For the week ending 12 May 2018 / 27 Iyyar 5778

If I Forget You, O Jerusalem...

by Rabbi Reuven Lauffer
Reflections on the eternity of Jerusalem and the new location of the US Embassy
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Entering a Jewish home can be an intriguing experience. Almost the first thing that you will see is the very incongruous sight of…nothing. From the simplest to the most luxurious homes there will be a prominently placed piece of unpainted wall. Your first sight inside the home will be an unmissable bare square. Why is it there? It serves as a reminder of the destruction of Jerusalem and the two Holy Temples. In our days we truly have so much to be thankful for. The mere fact that we are able to live in Jerusalem today is something that previous generations, because of economic realities and religious persecution, could only dream about. But that bare patch on the wall reminds us that our joy is incomplete. Despite the unbelievable and dizzying growth of Jerusalem over the last half a century, the innermost, spiritual dimension of Jerusalem is not yet whole. And that is why the walls in Jewish homes for millennia have had a blank space, to characterize our feelings of loss.

So, too, at a Jewish wedding, at the moment of greatest joy and happiness, a glass is broken. The Chatan (groom) recites the immortal words from the Book of Psalms (137), “If I forget you, O Jerusalem, let my right hand forget. Let my tongue stick to my palate if I fail to recall you; if I fail to elevate Jerusalem above my greatest joy.” He then, under the chupa, stamps on a glass (that is carefully wrapped so that nothing will happen to him, and so the glass won’t go flying off all over the place!). It is true that there is an age-old adage that the reason why the Chatan stamps on the glass is because, now that he is married, it is the last time that he will “put his foot down.” (Yes, I know that it is not very funny…). But, of course, that is not really the reason. The real reason is that in our greatest and most sublime moments — and what could be more sublime than that very first instant when a new Jewish home is established? — we deflect some of our joy by remembering that Jerusalem is not yet whole.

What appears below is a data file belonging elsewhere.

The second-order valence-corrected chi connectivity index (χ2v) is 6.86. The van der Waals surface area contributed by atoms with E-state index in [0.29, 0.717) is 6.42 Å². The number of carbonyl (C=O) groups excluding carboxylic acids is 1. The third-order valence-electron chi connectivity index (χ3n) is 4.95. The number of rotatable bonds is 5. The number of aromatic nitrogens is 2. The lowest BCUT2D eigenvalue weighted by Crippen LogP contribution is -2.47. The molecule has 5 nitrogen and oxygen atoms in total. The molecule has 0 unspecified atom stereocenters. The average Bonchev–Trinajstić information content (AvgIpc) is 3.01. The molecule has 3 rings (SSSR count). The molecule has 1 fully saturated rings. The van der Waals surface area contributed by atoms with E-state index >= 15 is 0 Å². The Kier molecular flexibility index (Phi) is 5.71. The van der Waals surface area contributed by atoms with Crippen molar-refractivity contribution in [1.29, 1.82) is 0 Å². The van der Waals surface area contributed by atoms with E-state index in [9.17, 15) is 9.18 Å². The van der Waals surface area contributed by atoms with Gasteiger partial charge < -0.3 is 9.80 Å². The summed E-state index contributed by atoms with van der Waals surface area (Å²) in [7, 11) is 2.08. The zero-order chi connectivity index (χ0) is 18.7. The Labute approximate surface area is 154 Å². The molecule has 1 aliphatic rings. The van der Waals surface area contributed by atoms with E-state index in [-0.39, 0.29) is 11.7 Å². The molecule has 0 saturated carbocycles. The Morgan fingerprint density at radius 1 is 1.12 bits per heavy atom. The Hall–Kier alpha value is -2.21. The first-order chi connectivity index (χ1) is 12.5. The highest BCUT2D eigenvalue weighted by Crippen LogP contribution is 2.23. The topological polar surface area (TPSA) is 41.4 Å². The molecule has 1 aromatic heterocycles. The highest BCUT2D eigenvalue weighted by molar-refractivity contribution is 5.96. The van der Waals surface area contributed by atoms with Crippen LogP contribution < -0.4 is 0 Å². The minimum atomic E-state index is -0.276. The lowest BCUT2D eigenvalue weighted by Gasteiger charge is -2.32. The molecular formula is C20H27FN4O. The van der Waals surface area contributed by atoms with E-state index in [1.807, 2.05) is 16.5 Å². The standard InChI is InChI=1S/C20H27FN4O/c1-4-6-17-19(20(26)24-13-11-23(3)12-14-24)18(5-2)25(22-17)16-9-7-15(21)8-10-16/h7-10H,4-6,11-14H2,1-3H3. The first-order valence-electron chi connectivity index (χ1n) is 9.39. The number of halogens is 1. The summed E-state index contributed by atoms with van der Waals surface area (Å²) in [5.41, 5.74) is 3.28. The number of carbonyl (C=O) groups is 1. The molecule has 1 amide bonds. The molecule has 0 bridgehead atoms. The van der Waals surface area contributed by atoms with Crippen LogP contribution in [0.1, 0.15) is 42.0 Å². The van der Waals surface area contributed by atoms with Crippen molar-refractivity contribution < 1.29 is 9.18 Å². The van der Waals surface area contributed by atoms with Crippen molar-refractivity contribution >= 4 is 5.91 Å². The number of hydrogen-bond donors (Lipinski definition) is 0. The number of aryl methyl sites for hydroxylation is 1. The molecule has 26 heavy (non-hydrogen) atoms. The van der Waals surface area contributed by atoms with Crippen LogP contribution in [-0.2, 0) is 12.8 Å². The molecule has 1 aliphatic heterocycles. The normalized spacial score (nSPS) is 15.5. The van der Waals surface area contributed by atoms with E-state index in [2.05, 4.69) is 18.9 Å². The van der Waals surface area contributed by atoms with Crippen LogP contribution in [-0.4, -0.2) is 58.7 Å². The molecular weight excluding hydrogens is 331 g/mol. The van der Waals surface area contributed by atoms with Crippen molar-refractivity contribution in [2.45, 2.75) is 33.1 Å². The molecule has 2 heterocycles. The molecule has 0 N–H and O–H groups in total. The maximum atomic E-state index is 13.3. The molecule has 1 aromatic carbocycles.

What is it about Jerusalem that makes it so incredibly central to our lives? We do not only remember Jerusalem when we look at the bare patch on our wall and not just when we attend weddings. Rather, we remind ourselves of Jerusalem throughout the day, when we pray and when we eat. It as if there is some kind of inherent Jewish phobia that we might forget the Holy City of Jerusalem, and we therefore need to keep mentioning it and using visual reminders over and over again in order that it remain uppermost in our minds.